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  • James Howey

Nothing like getting your hands dirty

Great start to the year being able to get out in the field, taking samples and classifying soil types. I was collecting data to develop a MEDLI model, to estimate the optimum irrigation regime for sustainable wastewater effluent disposal to land.

For this project, we are working with industry expert Bernie Powell, who led the soil classification and sample collection and gave us what was really a master class in soil science.

Disposal of wastewater effluent to land is designated as an environmentally relevant activity (ERA), which are licenced by the QLD Department of Environment and Science (DES). To demonstrate that the activity can be undertaken sustainably, there is a requirement to model the effects of the irrigation on the water, salt and nutrient balance, and understand the potential for leaching and impacts to soil, vegetation and groundwater. It is so important to have site-specific data on the soil, to make sure that the model is as relevant to the site as possible.

This particular project is a QLD Government site that is not yet connected to sewer. There are many sites across the state like this, that require all effluent to be managed within the site boundaries and the responsibility can fall to a grounds person, the school principal, a business manager or even a P & C group.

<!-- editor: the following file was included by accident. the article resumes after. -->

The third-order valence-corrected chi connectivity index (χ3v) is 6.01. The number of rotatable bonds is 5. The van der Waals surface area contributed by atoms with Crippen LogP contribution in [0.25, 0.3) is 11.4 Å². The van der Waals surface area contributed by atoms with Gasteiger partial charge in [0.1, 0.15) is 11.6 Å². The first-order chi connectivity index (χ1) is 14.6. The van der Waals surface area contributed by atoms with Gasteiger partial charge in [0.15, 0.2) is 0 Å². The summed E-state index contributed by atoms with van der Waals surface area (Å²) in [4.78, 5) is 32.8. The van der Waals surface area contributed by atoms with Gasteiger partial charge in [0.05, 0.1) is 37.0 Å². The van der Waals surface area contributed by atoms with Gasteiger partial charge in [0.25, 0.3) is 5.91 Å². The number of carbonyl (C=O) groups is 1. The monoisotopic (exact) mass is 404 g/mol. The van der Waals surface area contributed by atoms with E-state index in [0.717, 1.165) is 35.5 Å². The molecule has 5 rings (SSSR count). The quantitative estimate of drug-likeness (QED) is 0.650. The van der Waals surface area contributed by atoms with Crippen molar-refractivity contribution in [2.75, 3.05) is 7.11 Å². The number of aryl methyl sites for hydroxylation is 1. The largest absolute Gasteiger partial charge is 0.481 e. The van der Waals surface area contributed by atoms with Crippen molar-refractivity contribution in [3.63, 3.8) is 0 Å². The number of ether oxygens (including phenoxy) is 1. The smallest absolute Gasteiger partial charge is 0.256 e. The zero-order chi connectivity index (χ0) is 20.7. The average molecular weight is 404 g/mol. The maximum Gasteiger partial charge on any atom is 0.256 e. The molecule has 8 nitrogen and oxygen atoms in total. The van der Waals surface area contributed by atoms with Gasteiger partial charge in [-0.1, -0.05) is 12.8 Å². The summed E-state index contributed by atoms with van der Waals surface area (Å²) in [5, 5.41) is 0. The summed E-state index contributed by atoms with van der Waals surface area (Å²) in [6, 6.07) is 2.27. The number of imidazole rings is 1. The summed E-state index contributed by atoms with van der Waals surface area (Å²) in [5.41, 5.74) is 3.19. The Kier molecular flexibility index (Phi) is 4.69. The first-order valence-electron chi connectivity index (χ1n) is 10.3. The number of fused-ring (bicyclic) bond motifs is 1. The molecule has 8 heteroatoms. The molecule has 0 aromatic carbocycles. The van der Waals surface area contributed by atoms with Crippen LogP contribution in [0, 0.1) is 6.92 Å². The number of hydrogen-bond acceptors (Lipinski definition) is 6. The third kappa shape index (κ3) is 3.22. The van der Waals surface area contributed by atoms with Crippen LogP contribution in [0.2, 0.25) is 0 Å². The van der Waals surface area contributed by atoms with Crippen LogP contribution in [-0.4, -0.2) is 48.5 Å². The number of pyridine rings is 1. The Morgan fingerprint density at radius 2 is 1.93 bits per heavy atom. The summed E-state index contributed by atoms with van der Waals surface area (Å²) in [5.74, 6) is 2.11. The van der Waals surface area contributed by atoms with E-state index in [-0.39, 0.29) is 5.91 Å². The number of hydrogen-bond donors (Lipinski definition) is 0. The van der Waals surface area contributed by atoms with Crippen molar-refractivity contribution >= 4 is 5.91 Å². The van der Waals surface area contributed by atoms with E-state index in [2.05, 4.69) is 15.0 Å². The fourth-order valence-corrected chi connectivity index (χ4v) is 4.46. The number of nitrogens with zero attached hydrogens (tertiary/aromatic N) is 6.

To expose the soil horizons, a pit was excavated, revealing a face of about 1 metre wide and 1.6 metres deep. Excavating a pit was important because bulk density is best collected via rings that are inserted horizontally, as opposed to drilling vertical cores with a rig.

This pit gave excellent access for taking samples and understanding the characteristics of the horizons and seeing how the soil is structured in situ. Engaging a really capable excavator operator was key to this work, to make sure the site is fully restored. Once he had worked his magic, you could barely tell we had been there.

In addition to working with industry partners like Bernie Powell, Viridis now has engaged a Soil Scientist, David Manning, to give us more resources to undertake these types of projects that have become more frequent, as ERA licences are updated across QLD. This methodology can be applied in other states including:

  • to support works approvals in Victoria as part of a development proposal (s. 1J of the Environment Protection Act 1970)

  • to support an application to NSW DoI Water under section 60 of Local Government Act 1993 or section 292 of the Water Management Act 2000

  • to support an application to NSW IPART under the Water Industry Competition Act 2006

  • to support an application to local council under section 68 of Local Government Act 1993 in NSW.


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